Himalayan Cats Pros and Cons

By Geetali
Updated on 30 August 2022

A Himalayan cat is a cross between a Siamese and a Persian cat. With their big bones and bunch of long, luxurious hair, it is impossible to resist petting these magnificent creatures.

Himalayan cats are among the most recent feline breeds to hit the pet industry.

They first appeared in the 1920s and 1930s, once breeders all over the globe attempted to create a cat by combining Siamese coloration with a Persian physique.

The Cat Fanciers Association officially recognized the mixed-bred Himalayan cat in 1957.

In this article, we will look at some of the pros and cons of having a Himalayan cat breed with some insightful details from real Himalayan cat owners.

Himalayan Cats Pros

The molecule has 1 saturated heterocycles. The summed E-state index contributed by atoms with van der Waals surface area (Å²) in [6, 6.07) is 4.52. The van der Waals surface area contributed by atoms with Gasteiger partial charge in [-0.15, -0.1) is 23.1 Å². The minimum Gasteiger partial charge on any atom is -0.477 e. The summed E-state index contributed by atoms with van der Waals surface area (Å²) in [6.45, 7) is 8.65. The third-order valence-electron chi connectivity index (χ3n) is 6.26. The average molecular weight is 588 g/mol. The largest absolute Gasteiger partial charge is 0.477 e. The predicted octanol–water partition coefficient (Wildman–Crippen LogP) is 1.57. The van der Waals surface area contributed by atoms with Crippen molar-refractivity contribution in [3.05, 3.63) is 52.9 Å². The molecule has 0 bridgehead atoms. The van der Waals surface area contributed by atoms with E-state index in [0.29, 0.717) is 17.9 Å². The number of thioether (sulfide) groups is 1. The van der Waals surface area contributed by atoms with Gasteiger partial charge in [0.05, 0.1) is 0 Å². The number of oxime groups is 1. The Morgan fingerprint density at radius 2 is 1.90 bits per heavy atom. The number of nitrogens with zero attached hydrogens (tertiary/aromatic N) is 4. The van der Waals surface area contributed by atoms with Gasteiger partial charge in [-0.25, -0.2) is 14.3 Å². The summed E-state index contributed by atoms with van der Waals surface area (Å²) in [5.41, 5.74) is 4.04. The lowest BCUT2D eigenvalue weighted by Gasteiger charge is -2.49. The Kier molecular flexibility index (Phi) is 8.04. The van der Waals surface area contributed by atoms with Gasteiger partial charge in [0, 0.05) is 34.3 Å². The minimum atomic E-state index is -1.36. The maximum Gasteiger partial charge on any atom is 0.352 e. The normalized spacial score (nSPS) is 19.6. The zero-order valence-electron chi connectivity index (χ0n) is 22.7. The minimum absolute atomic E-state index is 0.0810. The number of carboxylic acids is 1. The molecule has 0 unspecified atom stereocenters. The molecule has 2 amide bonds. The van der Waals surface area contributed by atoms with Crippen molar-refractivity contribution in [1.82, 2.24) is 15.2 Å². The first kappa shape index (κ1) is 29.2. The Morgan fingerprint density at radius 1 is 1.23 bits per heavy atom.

Great Family Pets

Himalayan Cat (Photo: Adobe Stock)

Himalayan Cat (Photo: Adobe Stock)

The Himalayan cat may appear intimidating, but it is nothing like that. This lovely species truly loves and cares for its humans, no matter how tiny or big they are. Given its cuddly nature, this cat breed is what families choose to have.

Your children would love the way this breed likes to hang out with them regardless of whatever they’re doing, snuggle up inside the tent with them, and be nearby while they’re falling asleep.

This cat breed is an ideal family pet since children adore cats, and the majority of them are too scared to spend considerable time with children.

Bruce Dyer shares his thoughts on how affectionate these cats are on social media.

These kitties are not just beautiful! They are also incredibly gentle and affectionate. If you’re looking for a cat that equally enjoys playing, affection, and cuddling in your lap, this is the breed for you.